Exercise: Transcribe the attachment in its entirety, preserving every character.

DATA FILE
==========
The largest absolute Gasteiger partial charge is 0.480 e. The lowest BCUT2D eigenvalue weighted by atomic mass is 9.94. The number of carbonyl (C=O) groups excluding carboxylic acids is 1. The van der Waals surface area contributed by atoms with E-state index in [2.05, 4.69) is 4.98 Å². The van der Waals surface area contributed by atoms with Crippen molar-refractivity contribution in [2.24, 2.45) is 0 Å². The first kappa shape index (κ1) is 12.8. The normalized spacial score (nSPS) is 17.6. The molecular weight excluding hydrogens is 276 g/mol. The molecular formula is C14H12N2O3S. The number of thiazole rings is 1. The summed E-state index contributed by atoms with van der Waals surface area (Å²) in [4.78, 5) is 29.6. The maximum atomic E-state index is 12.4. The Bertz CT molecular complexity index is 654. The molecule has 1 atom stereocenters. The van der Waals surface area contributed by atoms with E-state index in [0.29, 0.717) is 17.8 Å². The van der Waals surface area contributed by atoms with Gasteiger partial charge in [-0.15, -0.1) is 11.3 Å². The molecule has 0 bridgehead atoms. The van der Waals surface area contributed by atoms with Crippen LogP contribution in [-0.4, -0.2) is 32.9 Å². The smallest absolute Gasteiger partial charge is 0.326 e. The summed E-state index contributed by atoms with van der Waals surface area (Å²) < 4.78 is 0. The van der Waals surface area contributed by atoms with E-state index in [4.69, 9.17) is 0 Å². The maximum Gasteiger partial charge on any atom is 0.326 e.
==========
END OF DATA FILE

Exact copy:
The largest absolute Gasteiger partial charge is 0.480 e. The lowest BCUT2D eigenvalue weighted by atomic mass is 9.94. The number of carbonyl (C=O) groups excluding carboxylic acids is 1. The van der Waals surface area contributed by atoms with E-state index in [2.05, 4.69) is 4.98 Å². The van der Waals surface area contributed by atoms with Crippen molar-refractivity contribution in [2.24, 2.45) is 0 Å². The first kappa shape index (κ1) is 12.8. The normalized spacial score (nSPS) is 17.6. The molecular weight excluding hydrogens is 276 g/mol. The molecular formula is C14H12N2O3S. The number of thiazole rings is 1. The summed E-state index contributed by atoms with van der Waals surface area (Å²) in [4.78, 5) is 29.6. The maximum atomic E-state index is 12.4. The Bertz CT molecular complexity index is 654. The molecule has 1 atom stereocenters. The van der Waals surface area contributed by atoms with E-state index in [0.29, 0.717) is 17.8 Å². The van der Waals surface area contributed by atoms with Gasteiger partial charge in [-0.15, -0.1) is 11.3 Å². The molecule has 0 bridgehead atoms. The van der Waals surface area contributed by atoms with Crippen LogP contribution in [-0.4, -0.2) is 32.9 Å². The smallest absolute Gasteiger partial charge is 0.326 e. The summed E-state index contributed by atoms with van der Waals surface area (Å²) < 4.78 is 0. The van der Waals surface area contributed by atoms with E-state index in [4.69, 9.17) is 0 Å². The maximum Gasteiger partial charge on any atom is 0.326 e.